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Cancer Res. 2006 Nov 15;66(22):10795-804.

Mass spectrometry-based metabolic profiling reveals different metabolite patterns in invasive ovarian carcinomas and ovarian borderline tumors.

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  • 1Institute of Pathology and Department of Gynecology and Obstetrics, Charité University Hospital, Berlin, Germany. carsten.denkert@charite.de

Abstract

Metabolites are the end products of cellular regulatory processes, and their levels can be regarded as the ultimate response of biological systems to genetic or environmental changes. We have used a metabolite profiling approach to test the hypothesis that quantitative signatures of primary metabolites can be used to characterize molecular changes in ovarian tumor tissues. Sixty-six invasive ovarian carcinomas and nine borderline tumors of the ovary were analyzed by gas chromatography/time-of-flight mass spectrometry (GC-TOF MS) using a novel contamination-free injector system. After automated mass spectral deconvolution, 291 metabolites were detected, of which 114 (39.1%) were annotated as known compounds. By t test statistics with P < 0.01, 51 metabolites were significantly different between borderline tumors and carcinomas, with a false discovery rate of 7.8%, estimated with repeated permutation analysis. Principal component analysis (PCA) revealed four principal components that were significantly different between both groups, with the highest significance found for the second component (P = 0.00000009). PCA as well as additional supervised predictive models allowed a separation of 88% of the borderline tumors from the carcinomas. Our study shows for the first time that large-scale metabolic profiling using GC-TOF MS is suitable for analysis of fresh frozen human tumor samples, and that there is a consistent and significant change in primary metabolism of ovarian tumors, which can be detected using multivariate statistical approaches. We conclude that metabolomics is a promising high-throughput, automated approach in addition to functional genomics and proteomics for analyses of molecular changes in malignant tumors.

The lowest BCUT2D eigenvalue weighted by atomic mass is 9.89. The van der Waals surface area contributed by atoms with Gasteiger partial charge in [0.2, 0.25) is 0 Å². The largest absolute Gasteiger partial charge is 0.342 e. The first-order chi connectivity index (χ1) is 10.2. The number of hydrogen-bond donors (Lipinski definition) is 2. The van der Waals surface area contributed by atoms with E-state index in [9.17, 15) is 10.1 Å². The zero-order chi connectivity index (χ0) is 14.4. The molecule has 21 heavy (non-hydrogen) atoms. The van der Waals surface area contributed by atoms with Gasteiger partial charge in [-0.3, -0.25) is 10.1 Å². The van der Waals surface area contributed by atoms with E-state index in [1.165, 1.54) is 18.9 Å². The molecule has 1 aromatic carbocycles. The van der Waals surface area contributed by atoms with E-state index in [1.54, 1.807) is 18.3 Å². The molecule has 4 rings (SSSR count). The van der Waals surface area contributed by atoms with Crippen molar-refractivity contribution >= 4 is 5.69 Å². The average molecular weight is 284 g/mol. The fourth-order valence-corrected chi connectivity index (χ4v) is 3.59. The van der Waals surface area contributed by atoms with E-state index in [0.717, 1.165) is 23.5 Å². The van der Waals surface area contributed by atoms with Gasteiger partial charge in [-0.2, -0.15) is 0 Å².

PMID:
17108116
[PubMed - indexed for MEDLINE]
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